Prostate measurements in men with benign prostatic hyperplasia (BPH) are higher in those who also have metabolic syndrome, particularly in Asian men, a literature review and analysis concluded. Since symptom severity could not be linked to the presence of metabolic syndrome, the review notes that more studies are needed to understand the impact of metabolic conditions on prostate disease.
Earlier epidemiological studies have pointed to a connection between metabolic syndrome — a condition driven by insensitivity to insulin and encompassing obesity, high blood pressure, and heart disease — and BPH. But these studies have not always reached the same conclusion.
A research team at Beijing Hospital, China, in collaboration with MSD China (known as Merck & Co. in the U.S.), identified 158 previously published studies comparing BPH and lower urinary tract symptoms (LUTS) in men with and without metabolic syndrome.
After a quality control, eight studies, including a total of 3,093 patients, were deemed to hold enough information to be included in the analysis. Among these individuals, 1,241 had metabolic syndrome, while 1,852 did not, according to the study “The Association Between Metabolic Syndrome and Characteristics of Benign Prostatic Hyperplasia: A Systematic Review and Meta-Analysis.“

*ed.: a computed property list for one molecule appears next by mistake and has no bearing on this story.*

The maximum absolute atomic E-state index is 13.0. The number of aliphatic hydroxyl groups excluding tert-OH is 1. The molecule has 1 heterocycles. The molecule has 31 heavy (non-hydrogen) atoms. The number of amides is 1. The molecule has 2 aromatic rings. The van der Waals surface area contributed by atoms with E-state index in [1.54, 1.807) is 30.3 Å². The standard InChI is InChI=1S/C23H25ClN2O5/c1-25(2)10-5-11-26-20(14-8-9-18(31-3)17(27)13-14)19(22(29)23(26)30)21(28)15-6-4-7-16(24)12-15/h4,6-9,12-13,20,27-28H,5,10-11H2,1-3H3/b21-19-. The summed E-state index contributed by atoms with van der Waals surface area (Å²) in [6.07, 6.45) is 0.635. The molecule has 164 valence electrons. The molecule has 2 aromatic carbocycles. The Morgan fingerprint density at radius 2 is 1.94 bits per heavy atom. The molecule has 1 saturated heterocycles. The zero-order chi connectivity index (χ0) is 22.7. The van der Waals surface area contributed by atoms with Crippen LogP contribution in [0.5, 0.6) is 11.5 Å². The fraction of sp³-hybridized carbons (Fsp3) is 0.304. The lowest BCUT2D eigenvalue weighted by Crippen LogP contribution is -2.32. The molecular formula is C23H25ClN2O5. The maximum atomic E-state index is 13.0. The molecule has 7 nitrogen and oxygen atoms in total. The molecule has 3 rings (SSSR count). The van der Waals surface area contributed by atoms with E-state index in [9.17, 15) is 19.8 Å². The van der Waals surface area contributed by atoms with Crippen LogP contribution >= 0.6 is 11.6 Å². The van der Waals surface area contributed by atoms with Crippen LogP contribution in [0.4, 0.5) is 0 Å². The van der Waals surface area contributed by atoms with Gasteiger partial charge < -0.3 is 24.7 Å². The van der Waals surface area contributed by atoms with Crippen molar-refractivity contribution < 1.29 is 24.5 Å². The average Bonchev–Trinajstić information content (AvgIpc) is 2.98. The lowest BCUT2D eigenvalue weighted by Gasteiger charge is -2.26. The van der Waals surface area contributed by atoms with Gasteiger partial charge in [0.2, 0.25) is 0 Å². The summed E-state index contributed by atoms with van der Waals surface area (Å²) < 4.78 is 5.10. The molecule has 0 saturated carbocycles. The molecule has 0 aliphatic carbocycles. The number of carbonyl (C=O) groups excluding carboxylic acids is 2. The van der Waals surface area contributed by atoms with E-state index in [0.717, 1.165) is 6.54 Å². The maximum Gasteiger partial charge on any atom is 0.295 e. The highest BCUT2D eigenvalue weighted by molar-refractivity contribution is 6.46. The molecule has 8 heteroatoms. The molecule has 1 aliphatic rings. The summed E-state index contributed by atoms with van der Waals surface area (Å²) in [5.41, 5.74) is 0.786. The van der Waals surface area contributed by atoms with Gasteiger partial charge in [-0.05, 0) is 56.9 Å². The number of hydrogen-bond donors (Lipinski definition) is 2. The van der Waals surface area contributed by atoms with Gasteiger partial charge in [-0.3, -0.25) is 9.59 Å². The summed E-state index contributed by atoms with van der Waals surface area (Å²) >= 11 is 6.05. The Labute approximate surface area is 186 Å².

The analysis, published in the journal Medicine, found that BPH patients with metabolic syndrome had a higher prostate growth rate and larger average prostate volume than patients with no metabolic condition. In contrast, International Prostate Symptom Scores (IPSS) or maximal flow rate did not differ between the groups.
Measurements of prostate-specific antigen (PSA) had a tendency to differ between the groups, but the difference was not statistically significant.
Since results of earlier studies from Europe and Asia have differed when analyzing these parameters, the research team also attempted to look for differences in outcomes linked to study region.
The analysis showed that Asian studies found higher prostate volumes and PSA among men with metabolic syndrome while European studies observed no such differences. Neither Asian nor European studies reported any differences in IPSS or flow rate.
Since there was no difference in LUTS scores between the two groups, the study concluded that more research is needed to examine if metabolic syndrome poses a risk for BPH disease progression.